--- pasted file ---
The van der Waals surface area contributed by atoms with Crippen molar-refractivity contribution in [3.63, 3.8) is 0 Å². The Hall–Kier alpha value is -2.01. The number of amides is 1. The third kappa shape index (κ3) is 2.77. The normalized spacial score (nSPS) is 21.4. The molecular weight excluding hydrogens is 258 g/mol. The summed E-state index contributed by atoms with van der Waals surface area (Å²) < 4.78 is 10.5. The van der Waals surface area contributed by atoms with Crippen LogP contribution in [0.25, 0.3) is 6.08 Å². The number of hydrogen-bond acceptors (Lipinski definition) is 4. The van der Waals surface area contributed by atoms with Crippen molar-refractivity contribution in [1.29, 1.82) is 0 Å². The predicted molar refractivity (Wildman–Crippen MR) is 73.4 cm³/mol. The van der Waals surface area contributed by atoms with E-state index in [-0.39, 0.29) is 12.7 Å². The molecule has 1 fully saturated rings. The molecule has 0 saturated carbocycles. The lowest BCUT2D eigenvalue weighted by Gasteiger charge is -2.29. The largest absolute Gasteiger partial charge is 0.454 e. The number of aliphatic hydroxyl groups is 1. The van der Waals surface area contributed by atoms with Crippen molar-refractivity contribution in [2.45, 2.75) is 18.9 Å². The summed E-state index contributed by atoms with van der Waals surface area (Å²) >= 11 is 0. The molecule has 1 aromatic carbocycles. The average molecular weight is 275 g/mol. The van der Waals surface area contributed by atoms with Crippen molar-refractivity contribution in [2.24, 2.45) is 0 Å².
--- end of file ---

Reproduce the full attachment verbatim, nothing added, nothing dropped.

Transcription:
The van der Waals surface area contributed by atoms with Crippen molar-refractivity contribution in [3.63, 3.8) is 0 Å². The Hall–Kier alpha value is -2.01. The number of amides is 1. The third kappa shape index (κ3) is 2.77. The normalized spacial score (nSPS) is 21.4. The molecular weight excluding hydrogens is 258 g/mol. The summed E-state index contributed by atoms with van der Waals surface area (Å²) < 4.78 is 10.5. The van der Waals surface area contributed by atoms with Crippen LogP contribution in [0.25, 0.3) is 6.08 Å². The number of hydrogen-bond acceptors (Lipinski definition) is 4. The van der Waals surface area contributed by atoms with Crippen molar-refractivity contribution in [1.29, 1.82) is 0 Å². The predicted molar refractivity (Wildman–Crippen MR) is 73.4 cm³/mol. The van der Waals surface area contributed by atoms with E-state index in [-0.39, 0.29) is 12.7 Å². The molecule has 1 fully saturated rings. The molecule has 0 saturated carbocycles. The lowest BCUT2D eigenvalue weighted by Gasteiger charge is -2.29. The largest absolute Gasteiger partial charge is 0.454 e. The number of aliphatic hydroxyl groups is 1. The van der Waals surface area contributed by atoms with Crippen molar-refractivity contribution in [2.45, 2.75) is 18.9 Å². The summed E-state index contributed by atoms with van der Waals surface area (Å²) >= 11 is 0. The molecule has 1 aromatic carbocycles. The average molecular weight is 275 g/mol. The van der Waals surface area contributed by atoms with Crippen molar-refractivity contribution in [2.24, 2.45) is 0 Å².